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The number of people displaced in Sudan has doubled in a week from 340,000 to 700,000, the UN migration agency said on Tuesday.
This huge increase reported by the International Organisation for Migration comes despite efforts to bring the warring Sudanese army and paramilitary Rapid Support Forces to the negotiating table through Saudi-brokered talks in Jeddah.
According to UN estimates an additional five million people will require humanitarian aid, bringing the total to 21 million people since the conflict began on the April 15.
More than 600 people have been killed and 5,000 injured, since the violence broke out on April 15, according to the World Health Organisation. Many of those are civilians.
Non-governmental organisation the Sudan's Doctors' Union said there were people still uncounted for because of logistical difficulties and security concerns.
The group also highlighted problems faced by hospitals, including in the western city of Geneina, in West Darfur.
“Hospitals and health facilities in Geneina are still out of service to this moment,” the union said on Monday.
Meanwhile, officials reported that negotiations between the warring parties have so far failed to achieve a breakthrough.
“No major progress” has been made at the talks in Jeddah, where the warring sides have sent representatives, a Saudi diplomat told AFP.
“A permanent ceasefire isn't on the table. Every side believes it is capable of winning the battle,” the source said.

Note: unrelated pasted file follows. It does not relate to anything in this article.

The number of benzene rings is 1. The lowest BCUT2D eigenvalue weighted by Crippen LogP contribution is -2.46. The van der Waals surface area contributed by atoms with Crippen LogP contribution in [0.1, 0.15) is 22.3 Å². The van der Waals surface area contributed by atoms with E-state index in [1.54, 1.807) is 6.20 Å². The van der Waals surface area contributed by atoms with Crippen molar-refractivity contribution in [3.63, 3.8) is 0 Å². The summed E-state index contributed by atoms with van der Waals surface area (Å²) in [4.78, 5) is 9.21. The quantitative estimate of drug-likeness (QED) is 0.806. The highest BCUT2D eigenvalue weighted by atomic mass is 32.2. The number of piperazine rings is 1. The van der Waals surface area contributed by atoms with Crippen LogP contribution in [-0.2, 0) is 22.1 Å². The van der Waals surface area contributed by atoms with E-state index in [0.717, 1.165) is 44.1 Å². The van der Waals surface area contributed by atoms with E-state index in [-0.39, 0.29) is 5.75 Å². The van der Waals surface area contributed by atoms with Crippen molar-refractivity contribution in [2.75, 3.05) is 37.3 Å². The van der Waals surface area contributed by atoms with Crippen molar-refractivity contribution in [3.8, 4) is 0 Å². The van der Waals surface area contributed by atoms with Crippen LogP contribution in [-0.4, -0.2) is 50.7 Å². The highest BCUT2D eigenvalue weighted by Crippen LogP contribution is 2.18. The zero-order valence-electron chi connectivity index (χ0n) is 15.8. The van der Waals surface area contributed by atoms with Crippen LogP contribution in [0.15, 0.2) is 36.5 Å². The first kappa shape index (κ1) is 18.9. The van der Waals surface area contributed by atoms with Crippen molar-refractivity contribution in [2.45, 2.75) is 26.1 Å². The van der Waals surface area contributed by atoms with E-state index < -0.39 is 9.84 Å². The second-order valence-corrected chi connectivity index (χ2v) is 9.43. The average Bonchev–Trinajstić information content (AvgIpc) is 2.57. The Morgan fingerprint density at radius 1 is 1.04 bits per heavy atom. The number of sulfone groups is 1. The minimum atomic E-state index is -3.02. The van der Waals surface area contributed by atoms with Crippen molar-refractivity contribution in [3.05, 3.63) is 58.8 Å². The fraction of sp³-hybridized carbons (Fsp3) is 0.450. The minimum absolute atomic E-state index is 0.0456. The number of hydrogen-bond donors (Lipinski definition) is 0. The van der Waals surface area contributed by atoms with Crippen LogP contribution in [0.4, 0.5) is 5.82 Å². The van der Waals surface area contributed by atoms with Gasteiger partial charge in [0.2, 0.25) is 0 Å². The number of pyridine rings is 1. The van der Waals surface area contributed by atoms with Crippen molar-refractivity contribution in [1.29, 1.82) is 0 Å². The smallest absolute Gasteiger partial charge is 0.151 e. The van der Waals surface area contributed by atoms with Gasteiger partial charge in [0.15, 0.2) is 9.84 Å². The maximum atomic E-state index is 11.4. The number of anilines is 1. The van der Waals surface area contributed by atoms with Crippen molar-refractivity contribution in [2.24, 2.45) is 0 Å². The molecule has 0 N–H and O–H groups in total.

Kholood Khair, founder of the Khartoum-based think tank Confluence Advisory, said the delegations “are there mostly to curry favour with the Saudis and the Americans, rather than to credibly use this platform as a means to reach an agreement”.
Several ceasefires have been breached as both sides compete for military gain.
As the humanitarian crisis in Sudan grows, officials have warned that the aid operation in Sudan remains severely underfunded — particularly compared to that in Ukraine, following Russia's invasion last year.
“The only fully funded operation in the world now is in Ukraine. All other operations are catastrophically underfunded,” said Jan Egeland, head of the Norwegian Refugee Council.
On Tuesday, the UN agency that responds to natural disasters said that several UN facilities have been looted.
“Yesterday, a World Food Programme facility — the main one that houses food stocks in Khartoum — were looted,” said United Nations Office for the Co-ordination of Humanitarian Affairs (OCHA) spokeswoman Eri Kaneko.
She added that facilities in the Sudanese capital belonging to OCHA and UN children's agency Unicef had also been looted.
A third of the country needed aid before the recent crisis, said Ms Kaneko.
Last week, senior UN aid envoy Yemen Martin Griffiths visited the Red Sea city of Port Sudan, from where many people are leaving the country.
Mr Griffiths then landed in Jeddah where talks are continuing.
Ms Kaneko said that Mr Griffiths spoke to the opposing leaders — Sudanese army chief Gen Abdel Fattah Al Burhan and Gen Mohamed Dagalo, who leads the RSF — and is hopeful of a “positive response” for humanitarian guarantees from both sides.
“Martin's message in Port Sudan was to ensure that workers are not attacked. We're not asking for the moon just basic guarantees to deliver aid to those who need it.”
Ms Kaneko said OCHA was already running low on funds before the recent fighting broke out and is now in need of funds “now more than ever”.
She said that impact on children is “unfathomable”, expressing a concern for attacks on healthcare facilities.
“Our colleagues in the WHO said that there were at least 28 attacks on health facilities in Sudan.”
On Monday, the UAE sent three transport aircraft carrying 115 tonnes of vital medical and food supplies to Sudan and neighbouring Chad, where some refugees have fled.
The UAE has delivered more than 240 tonnes of medical and food aid to Sudan since the fighting began.